THE BLOG
27/02/2015 08:26 GMT | Updated 26/04/2015 06:59 BST

Wake up Schools! Students aren't Here to Please the Teachers

Teachers may choose to inspire, mentor, guide or coach their students in their own unique way. This is how a teacher becomes an artist.

The morning after the 2015 Oscars I saw a tweet from a UK Head Teacher suggesting that if Lady Gaga and some students stopped doing 'stupid stuff' they can be great. This had been shared a couple of hundred times across the teaching community. It's a funny comparison and I am a fan of the tweeter... but something about this one frustrated me.

It's a side-punch. If Lady Gaga did more of this she can be great. I'll ask the question: great for who? If she was not already great, the "one and only" even, she would never have had that chance to delight so many of us with her beautiful performance on the weekend. Bravo Lady Gaga! The only lady who can surprise with a conventional show!

This is worth a thought; how does anyone become the one and only? There are millions of singers and so many unknowns who could, if picked to sing at the Oscars, hold that stage and international audience just as Lady Gaga did. We have millions of talented performers, teachers, writers and scientists, yet so few take the next step to become an artist as well. Lady Gaga took that step and did it knowing full-well that many people would find what she does 'stupid'.

Here is the big secret: all it takes to become the "one and only" in your field is to be true to yourself in your work. Why? Because you are the only 'you' that ever was and ever will be. Those who are afraid to show themselves become "one of the many" following the same instructions (and the Oscars stage ain't coming their way). But it's obvious why people hide. Why risk public criticism and ridicule? It's safer to wear a mask by sticking with what's conventional, right?

I wonder how many students first learn to hide themselves in school. How many adults recall that one-time they did what lights them up inside, only to be told it's stupid. It just takes a hint and a student might stop, then try to forget their joy over something so stupid and get serious about being conventional instead.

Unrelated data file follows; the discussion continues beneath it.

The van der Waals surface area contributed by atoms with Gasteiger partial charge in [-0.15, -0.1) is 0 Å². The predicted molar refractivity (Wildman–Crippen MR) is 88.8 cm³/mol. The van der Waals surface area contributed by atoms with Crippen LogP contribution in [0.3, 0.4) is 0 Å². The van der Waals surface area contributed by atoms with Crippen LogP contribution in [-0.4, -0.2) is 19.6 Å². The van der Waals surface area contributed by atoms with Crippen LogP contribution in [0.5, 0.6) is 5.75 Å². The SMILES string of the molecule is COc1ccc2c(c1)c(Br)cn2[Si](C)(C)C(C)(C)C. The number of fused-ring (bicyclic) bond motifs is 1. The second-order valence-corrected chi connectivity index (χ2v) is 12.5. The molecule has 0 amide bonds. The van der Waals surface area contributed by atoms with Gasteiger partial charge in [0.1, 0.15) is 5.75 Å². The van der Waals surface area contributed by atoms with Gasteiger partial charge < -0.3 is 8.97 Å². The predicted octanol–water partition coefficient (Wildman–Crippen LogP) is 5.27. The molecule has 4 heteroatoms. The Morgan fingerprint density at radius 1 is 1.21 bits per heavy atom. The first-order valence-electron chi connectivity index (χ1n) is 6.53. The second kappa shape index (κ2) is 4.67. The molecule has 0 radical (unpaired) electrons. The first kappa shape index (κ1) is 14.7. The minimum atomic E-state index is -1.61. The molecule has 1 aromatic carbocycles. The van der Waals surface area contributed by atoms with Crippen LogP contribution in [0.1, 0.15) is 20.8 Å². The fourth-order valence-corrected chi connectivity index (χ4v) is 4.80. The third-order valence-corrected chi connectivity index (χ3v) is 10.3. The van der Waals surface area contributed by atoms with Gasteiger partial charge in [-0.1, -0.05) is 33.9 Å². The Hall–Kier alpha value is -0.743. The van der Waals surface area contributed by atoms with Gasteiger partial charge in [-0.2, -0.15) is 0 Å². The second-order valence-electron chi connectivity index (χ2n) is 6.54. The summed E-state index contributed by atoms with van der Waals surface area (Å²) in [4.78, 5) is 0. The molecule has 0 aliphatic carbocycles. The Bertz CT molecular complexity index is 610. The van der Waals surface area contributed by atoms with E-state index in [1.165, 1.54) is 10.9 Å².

When J.R.R. Tolkien was a student he'd write poems in made up languages. What a strange thing to do. What a waste of time! How's a teacher supposed to grade that work? Many years later he created Middle Earth as a home for his fantastic constructed languages. Think of the hours of joy his stories give to millions of people. Think how easily that childish interest could have been stamped out in his youth with just one word blurted out in frustration: stupid!

Teachers may choose to inspire, mentor, guide or coach their students in their own unique way. This is how a teacher becomes an artist. But teachers who take it upon themselves to judge student work based on their own tastes are, and I'm putting this lightly, doing a disservice to their students, their community and this world. In the name of looking forwards, this is what I'd like to say...

Students:

Learning to differentiate between a friendly critic and a fearful skeptic might be one of life's most valuable lessons. Listen to the friendly critic who knows something about your field and sees your potential. Their words are not to knock you down, but to improve your awareness so that you can build forwards. Talk with this person.

But sometimes you'll happen to meet a fearful skeptic. This person thinks they have your best interest at heart by guiding you away from those things that light you up inside. Be sympathetic, because someone else probably did this to them a long time ago. This person might be your teacher who gives your work a 'D' for reasons you find completely irrelevant. Take your 'D' and thank them for their time. Your work is not for them. Go and find the people who light up when they see your work, the same way you do when you create it.

Teachers:

Perhaps a little openness about your restrictions would be wildly helpful. For example; "This has to be grade 'C' because the spelling is off and the points you make are not on-topic, so it doesn't prove your understanding of the course material... but, listen, the insightfulness you show in this work and the courage you drew on to put this together transcends all grades. I'm excited to see how you take this forward. What's your plan?"

Good luck students and teachers,

Leah xx